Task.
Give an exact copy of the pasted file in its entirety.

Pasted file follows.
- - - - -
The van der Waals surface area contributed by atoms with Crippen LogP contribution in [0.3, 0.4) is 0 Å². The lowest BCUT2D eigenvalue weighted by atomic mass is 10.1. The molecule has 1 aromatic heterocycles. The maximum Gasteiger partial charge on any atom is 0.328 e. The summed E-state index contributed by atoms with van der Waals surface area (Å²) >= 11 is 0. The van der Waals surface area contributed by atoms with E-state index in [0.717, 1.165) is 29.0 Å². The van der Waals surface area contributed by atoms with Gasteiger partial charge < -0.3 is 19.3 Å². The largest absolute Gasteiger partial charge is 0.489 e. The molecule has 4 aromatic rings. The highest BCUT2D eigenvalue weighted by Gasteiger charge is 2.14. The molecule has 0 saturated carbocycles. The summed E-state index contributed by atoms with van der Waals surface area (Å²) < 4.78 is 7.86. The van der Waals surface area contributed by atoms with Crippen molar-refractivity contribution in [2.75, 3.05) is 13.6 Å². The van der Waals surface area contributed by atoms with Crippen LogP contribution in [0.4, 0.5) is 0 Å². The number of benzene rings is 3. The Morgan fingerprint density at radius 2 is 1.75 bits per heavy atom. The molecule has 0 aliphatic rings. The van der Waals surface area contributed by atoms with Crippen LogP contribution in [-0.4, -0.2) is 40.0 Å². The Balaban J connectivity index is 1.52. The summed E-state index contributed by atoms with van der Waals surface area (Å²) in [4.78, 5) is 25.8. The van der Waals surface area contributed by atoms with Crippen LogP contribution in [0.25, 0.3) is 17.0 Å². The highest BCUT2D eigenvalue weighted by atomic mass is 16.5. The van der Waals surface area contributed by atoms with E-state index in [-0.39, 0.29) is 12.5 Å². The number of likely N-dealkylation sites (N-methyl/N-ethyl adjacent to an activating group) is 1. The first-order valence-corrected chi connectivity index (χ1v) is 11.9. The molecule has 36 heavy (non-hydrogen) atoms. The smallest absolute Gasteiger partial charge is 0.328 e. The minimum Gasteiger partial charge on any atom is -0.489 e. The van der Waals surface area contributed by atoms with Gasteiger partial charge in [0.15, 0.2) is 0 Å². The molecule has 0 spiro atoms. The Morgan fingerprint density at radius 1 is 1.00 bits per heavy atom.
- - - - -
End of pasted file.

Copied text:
The van der Waals surface area contributed by atoms with Crippen LogP contribution in [0.3, 0.4) is 0 Å². The lowest BCUT2D eigenvalue weighted by atomic mass is 10.1. The molecule has 1 aromatic heterocycles. The maximum Gasteiger partial charge on any atom is 0.328 e. The summed E-state index contributed by atoms with van der Waals surface area (Å²) >= 11 is 0. The van der Waals surface area contributed by atoms with E-state index in [0.717, 1.165) is 29.0 Å². The van der Waals surface area contributed by atoms with Gasteiger partial charge < -0.3 is 19.3 Å². The largest absolute Gasteiger partial charge is 0.489 e. The molecule has 4 aromatic rings. The highest BCUT2D eigenvalue weighted by Gasteiger charge is 2.14. The molecule has 0 saturated carbocycles. The summed E-state index contributed by atoms with van der Waals surface area (Å²) < 4.78 is 7.86. The van der Waals surface area contributed by atoms with Crippen molar-refractivity contribution in [2.75, 3.05) is 13.6 Å². The van der Waals surface area contributed by atoms with Crippen LogP contribution in [0.4, 0.5) is 0 Å². The number of benzene rings is 3. The Morgan fingerprint density at radius 2 is 1.75 bits per heavy atom. The molecule has 0 aliphatic rings. The van der Waals surface area contributed by atoms with Crippen LogP contribution in [-0.4, -0.2) is 40.0 Å². The Balaban J connectivity index is 1.52. The summed E-state index contributed by atoms with van der Waals surface area (Å²) in [4.78, 5) is 25.8. The van der Waals surface area contributed by atoms with Crippen LogP contribution in [0.25, 0.3) is 17.0 Å². The highest BCUT2D eigenvalue weighted by atomic mass is 16.5. The van der Waals surface area contributed by atoms with E-state index in [-0.39, 0.29) is 12.5 Å². The number of likely N-dealkylation sites (N-methyl/N-ethyl adjacent to an activating group) is 1. The first-order valence-corrected chi connectivity index (χ1v) is 11.9. The molecule has 36 heavy (non-hydrogen) atoms. The smallest absolute Gasteiger partial charge is 0.328 e. The minimum Gasteiger partial charge on any atom is -0.489 e. The van der Waals surface area contributed by atoms with Gasteiger partial charge in [0.15, 0.2) is 0 Å². The molecule has 0 spiro atoms. The Morgan fingerprint density at radius 1 is 1.00 bits per heavy atom.